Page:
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At the Summit: Much Talk, but Little Progress on Human Rights and Emigration

The issue of human rights was discussed throughout the summit between President Reagan and Soviet leader Mikhail Gorbachev, but no agreements were announced when the three days of talks ended Thursday.

But this should not discourage supporters of Soviet Jewry, according to Richard Schifter, assistant secretary of state for human rights and humanitarian affairs.

“When we are talking about human rights, it’s not so much what happens at the summit that counts,” Schifter said in an interview with the Jewish Telegraphic Agency at his State Department office Friday. “It’s what happens in between meetings.”

Schifter said human rights came up in meetings between Reagan and Gorbachev, between Secretary of State George Shultz and Soviet Foreign Minister Eduard Shevardnadze and between other officials and their Soviet counterparts.

Views were exchanged “with the hope that something is going to happen afterward,” Schifter said. He noted that in the weeks before the summit, 48 Soviet Jewish families were allowed to emigrate.

While conceding that this is a small number, Schifter said that at least for these families, their long ordeal is over.

Schifter said now that the summit is over he did not expect the Soviets to slow down Jewish emigration, which has been running at more than 700 a month since April, compared to only 914 in all of 1986.

He noted that are is a continuing agenda on issues the Soviets are pressing, including a summit in Moscow next year and Senate ratification of the treaty on medium and short-range missiles, which Reagan and Gorbachev signed last Wednesday.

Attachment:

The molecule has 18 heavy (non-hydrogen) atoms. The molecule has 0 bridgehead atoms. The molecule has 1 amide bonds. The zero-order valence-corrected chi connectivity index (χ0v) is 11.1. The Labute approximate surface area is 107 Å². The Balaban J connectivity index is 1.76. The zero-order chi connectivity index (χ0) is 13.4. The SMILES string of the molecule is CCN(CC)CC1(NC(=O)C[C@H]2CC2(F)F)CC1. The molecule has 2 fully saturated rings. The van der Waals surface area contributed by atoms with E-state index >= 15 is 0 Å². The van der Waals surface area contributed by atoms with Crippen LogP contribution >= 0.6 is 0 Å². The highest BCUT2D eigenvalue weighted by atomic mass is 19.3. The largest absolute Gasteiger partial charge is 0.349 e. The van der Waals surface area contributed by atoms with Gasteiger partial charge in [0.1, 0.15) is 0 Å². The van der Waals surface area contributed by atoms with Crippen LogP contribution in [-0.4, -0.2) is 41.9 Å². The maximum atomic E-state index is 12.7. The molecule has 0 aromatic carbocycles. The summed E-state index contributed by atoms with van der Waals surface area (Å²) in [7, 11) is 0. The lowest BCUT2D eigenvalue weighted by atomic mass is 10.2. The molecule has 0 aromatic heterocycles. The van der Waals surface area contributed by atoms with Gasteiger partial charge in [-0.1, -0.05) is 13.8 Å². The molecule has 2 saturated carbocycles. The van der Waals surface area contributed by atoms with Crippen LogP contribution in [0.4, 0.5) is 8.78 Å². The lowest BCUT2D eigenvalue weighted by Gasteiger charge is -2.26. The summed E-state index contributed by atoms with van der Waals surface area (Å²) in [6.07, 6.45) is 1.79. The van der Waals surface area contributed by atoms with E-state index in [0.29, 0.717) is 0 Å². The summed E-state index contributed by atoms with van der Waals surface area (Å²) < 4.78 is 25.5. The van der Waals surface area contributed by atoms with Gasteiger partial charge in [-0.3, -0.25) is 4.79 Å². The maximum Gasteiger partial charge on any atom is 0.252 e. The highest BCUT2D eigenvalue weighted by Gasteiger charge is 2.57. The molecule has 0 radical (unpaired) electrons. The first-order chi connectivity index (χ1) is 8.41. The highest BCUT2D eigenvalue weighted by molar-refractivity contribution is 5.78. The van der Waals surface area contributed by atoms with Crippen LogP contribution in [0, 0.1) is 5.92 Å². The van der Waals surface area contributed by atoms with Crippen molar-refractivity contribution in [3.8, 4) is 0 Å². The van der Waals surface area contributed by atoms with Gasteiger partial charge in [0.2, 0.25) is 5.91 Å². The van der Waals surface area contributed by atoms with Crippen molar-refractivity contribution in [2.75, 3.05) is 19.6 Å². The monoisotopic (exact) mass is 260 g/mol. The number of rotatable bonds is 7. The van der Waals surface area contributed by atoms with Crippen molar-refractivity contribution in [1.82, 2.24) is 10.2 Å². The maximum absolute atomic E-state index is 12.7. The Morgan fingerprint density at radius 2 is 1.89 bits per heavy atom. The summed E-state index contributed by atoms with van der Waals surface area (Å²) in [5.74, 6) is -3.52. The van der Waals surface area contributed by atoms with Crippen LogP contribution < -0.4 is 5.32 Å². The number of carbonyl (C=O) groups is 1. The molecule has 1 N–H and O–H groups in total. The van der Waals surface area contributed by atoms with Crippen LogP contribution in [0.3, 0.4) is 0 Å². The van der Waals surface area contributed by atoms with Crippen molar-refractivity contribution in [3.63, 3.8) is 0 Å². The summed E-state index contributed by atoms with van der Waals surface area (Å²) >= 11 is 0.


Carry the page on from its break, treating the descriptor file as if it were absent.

REAGAN REPORTS PROGRESS

Reagan made mention of the importance of human rights to United States-Soviet relations in every one of his public statements during the summit, including his televised report to the American people Thursday night.

“On human rights, there was some very limited movement: resolution of a number of individual cases, in which prisoners will be released or exit visas granted,” the president said. “There were assurances of future, more substantial movement, which we hope to see become a reality.”

One change, according to Schifter, is that parents will no longer be able to deny adult children permission to emigrate without “showing good cause” such as financial dependence or illness.

The joint statement issued by the United States and the Soviet Union issued at the end of the summit had one sentence on human rights. “The leaders held a thorough and candid discussion of human rights and humanitarian questions and their place in the U.S.-Soviet dialogue,” it said.

Gorbachev appeared irritated when the subject was raised in his meetings with members of Congress and private Americans. He reportedly told Reagan when the president outlined his views, “you are not the prosecutor and I am not the accused.”

During a 70-minute monologue in which Gorbachev opened his news conference before leaving Washington Thursday, the Soviet leader chided reporters for constantly raising the human rights issue and said this is why he had not granted more interviews.

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